Finally, Iowa State (23-7, 11-7) can breathe easily heading into the Big 12 tournament. With at least an at-large bid locked up for the big dance, the only pressure that falls on the Cyclones is winning the conference championship. It’s not going to be easy, arguably being placed in the toughest half of the bracket.
But that’s life in the Big 12 this season. The tough road to the championship begins with Kansas State (20-11, 10-8), who split the season series with ISU.
Mar 1, 2014; Manhattan, KS, USA; Iowa State Cyclones guard DeAndre Kane (50) drives against Kansas State Wildcats guard/forward Wesley Iwundu (25) during the Cyclones
(16)Iowa State Cyclones (4) vs Kansas State Wildcats (5)
Big 12 Men’s Basketball Championship – Quarterfinal #1
Sprint Center | Kansas City, Missouri
Thursday, March 13th, 2014
Tip-off: 11:30 AM CT | TV: ESPN2
In the Cyclones’ half of the bracket, they could potentially play Kansas or Oklahoma State if they’re able to get past Kansas State. Three of these four schools will be bringing the majority of fans to Kansas City, making it a little bit tougher to recreate the Hilton Magic atmosphere that helped ISU achieve a 15-1 home record.
[Also see: Big 12 men’s basketball championship schedule]
What happened between them this season
Both teams won on their home court, with both contests being tightly contested. Iowa State was able to finish off Kansas State in the final minutes in Ames, grabbing an 81-75 victory thanks to getting 12 more shots at the free throw line and taking advantage of it (getting eight more free points). The Wildcats stormed to an 80-73 victory in Manhattan by pulling away in the final minutes. The Cyclones were unable to capitalize pulling down seven more boards and getting to the line as frequently as KSU, missing 10 of 30 free throw attempts.
Honestly, both teams are very evenly matched this year. They’ve made the same amount of 3-point shots (16), committed the same amount of turnovers (24), Iowa State is +5 in rebounds, and Kansas State is (interestingly) +4 in assists when combining both meetings.
Iowa State has an 80-135 record against Kansas State, but have a winning 9-7 record against them on a neutral court. Fred Hoiberg is an even 4-4 against the Wildcats as a head coach, losing the first two meetings against them but winning four of the last six.
What to watch for
Melvin Ejim loves playing against Kansas State. He’s dropped a total of 50 points in two meetings this season, and he’s had double digits in either points or rebounds against them in the last four meetings against them.
He’s the kryptonite to a Wildcat defense that gives up just 64.9 points per game this season and holds teams to just 28.8 percent from 3-point range (both best in the Big 12). The question will be if Iowa State can continue to drop 3’s on them. The Cyclones have hit 16-of-45 from downtown; Kansas State has hit the same number with four less attempts.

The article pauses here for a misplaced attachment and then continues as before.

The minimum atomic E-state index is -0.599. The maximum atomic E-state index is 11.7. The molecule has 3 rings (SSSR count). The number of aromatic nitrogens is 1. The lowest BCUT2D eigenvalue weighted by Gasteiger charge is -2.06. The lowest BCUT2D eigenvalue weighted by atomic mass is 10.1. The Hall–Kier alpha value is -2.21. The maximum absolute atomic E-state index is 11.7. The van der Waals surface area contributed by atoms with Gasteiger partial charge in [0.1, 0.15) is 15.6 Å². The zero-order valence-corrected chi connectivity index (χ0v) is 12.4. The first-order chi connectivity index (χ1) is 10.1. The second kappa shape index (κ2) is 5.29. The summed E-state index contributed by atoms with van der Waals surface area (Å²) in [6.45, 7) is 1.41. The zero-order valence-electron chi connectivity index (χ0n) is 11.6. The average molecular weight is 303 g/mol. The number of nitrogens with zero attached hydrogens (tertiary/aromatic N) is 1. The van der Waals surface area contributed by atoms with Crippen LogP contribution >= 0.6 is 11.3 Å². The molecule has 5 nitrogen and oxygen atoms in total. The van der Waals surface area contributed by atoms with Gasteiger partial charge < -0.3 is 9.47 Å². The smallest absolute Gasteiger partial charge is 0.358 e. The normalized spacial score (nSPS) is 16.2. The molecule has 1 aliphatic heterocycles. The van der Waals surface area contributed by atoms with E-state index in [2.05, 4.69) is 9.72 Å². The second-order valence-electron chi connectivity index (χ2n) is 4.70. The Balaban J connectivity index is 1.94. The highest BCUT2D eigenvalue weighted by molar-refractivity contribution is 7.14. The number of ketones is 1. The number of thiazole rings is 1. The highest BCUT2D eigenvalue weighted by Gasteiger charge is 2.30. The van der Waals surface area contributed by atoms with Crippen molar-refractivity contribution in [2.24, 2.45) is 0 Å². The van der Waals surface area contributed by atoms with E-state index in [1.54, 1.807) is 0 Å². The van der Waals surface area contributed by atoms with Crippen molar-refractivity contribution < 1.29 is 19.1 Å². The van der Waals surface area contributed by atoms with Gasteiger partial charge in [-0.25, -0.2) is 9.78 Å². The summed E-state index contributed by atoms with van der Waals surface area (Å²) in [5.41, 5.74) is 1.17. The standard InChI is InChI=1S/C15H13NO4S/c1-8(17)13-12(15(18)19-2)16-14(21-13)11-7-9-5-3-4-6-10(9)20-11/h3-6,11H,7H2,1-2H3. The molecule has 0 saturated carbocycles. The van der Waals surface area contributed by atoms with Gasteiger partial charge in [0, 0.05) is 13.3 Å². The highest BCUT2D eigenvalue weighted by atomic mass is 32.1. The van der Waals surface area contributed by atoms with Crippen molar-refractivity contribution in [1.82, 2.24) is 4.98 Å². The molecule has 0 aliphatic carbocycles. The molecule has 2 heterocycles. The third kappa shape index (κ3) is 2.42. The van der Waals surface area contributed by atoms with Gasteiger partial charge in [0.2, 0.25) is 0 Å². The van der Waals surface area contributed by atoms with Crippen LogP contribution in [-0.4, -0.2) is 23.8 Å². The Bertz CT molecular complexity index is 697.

Another kryptonite for Kansas State is free-throw shooting. Iowa State must capitalize and get to the line. Both poor 3-point shooting (missing 20 attempts) and not making free throws cost the Cyclones the contest in Manhattan.
[Also see: 5 players to watch during ISU-KSU]
Unless Iowa State finished seventh in the Big 12, there were no locks for anybody’s opening game in the conference tournament. This is a matchup that favors the Cyclones as long as they’re able to ride Ejim with production on both ends of the floor, shoot somewhat efficiently from long range, and are able to get to the free throw line.
Some form of that combination must happen for Iowa State to win. If it’s not Ejim, then either Georges Niang or Dustin Hogue will need to step up. If the 3’s aren’t going down, don’t let Marcus Foster or Will Spradling get hot from the perimeter (and in Iowa State’s case, they’ll need to watch out for Shane Southwell, too). DeAndre Kane has been fairly efficient being +4 in the assist-turnover ratio and even a help on the boards (13 combined with eight in the previous meeting).
This really could be a tougher matchup for Iowa State than either Oklahoma State or an Embiid-less Kansas in the next round. There’s plenty at stake in this game despite an NCAA at-large bid being locked up. A victory will put them in the Big 12 semifinals for the second straight year and could cement Iowa State as a top four seed. After a bunch of hair-pulling and screaming from Cyclone fans that will do everything possible to get away from work to watch the game, they’ll be able to watch ISU close this one out.
IAST 72, KSST 68 (Odds: IAST -3)